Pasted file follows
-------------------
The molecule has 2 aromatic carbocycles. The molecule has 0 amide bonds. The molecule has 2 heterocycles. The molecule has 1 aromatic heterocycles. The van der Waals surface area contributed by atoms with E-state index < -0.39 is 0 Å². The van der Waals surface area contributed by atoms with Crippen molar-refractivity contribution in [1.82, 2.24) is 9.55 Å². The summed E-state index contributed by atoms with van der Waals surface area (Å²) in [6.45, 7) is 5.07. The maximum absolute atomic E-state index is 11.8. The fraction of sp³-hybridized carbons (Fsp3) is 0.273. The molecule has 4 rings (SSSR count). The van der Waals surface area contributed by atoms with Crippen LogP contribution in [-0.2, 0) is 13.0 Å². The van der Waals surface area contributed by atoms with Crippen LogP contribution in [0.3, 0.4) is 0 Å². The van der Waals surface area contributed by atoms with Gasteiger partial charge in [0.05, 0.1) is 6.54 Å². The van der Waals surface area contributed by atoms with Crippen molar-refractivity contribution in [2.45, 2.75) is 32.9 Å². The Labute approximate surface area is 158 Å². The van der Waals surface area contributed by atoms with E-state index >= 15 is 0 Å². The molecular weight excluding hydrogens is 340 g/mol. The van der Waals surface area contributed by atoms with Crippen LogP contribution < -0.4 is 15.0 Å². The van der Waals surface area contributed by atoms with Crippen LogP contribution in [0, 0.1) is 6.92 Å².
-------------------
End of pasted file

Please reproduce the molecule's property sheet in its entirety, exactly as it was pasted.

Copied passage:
The molecule has 2 aromatic carbocycles. The molecule has 0 amide bonds. The molecule has 2 heterocycles. The molecule has 1 aromatic heterocycles. The van der Waals surface area contributed by atoms with E-state index < -0.39 is 0 Å². The van der Waals surface area contributed by atoms with Crippen molar-refractivity contribution in [1.82, 2.24) is 9.55 Å². The summed E-state index contributed by atoms with van der Waals surface area (Å²) in [6.45, 7) is 5.07. The maximum absolute atomic E-state index is 11.8. The fraction of sp³-hybridized carbons (Fsp3) is 0.273. The molecule has 4 rings (SSSR count). The van der Waals surface area contributed by atoms with Crippen LogP contribution in [-0.2, 0) is 13.0 Å². The van der Waals surface area contributed by atoms with Crippen LogP contribution in [0.3, 0.4) is 0 Å². The van der Waals surface area contributed by atoms with Gasteiger partial charge in [0.05, 0.1) is 6.54 Å². The van der Waals surface area contributed by atoms with Crippen molar-refractivity contribution in [2.45, 2.75) is 32.9 Å². The Labute approximate surface area is 158 Å². The van der Waals surface area contributed by atoms with E-state index >= 15 is 0 Å². The molecular weight excluding hydrogens is 340 g/mol. The van der Waals surface area contributed by atoms with Crippen LogP contribution < -0.4 is 15.0 Å². The van der Waals surface area contributed by atoms with Crippen LogP contribution in [0, 0.1) is 6.92 Å².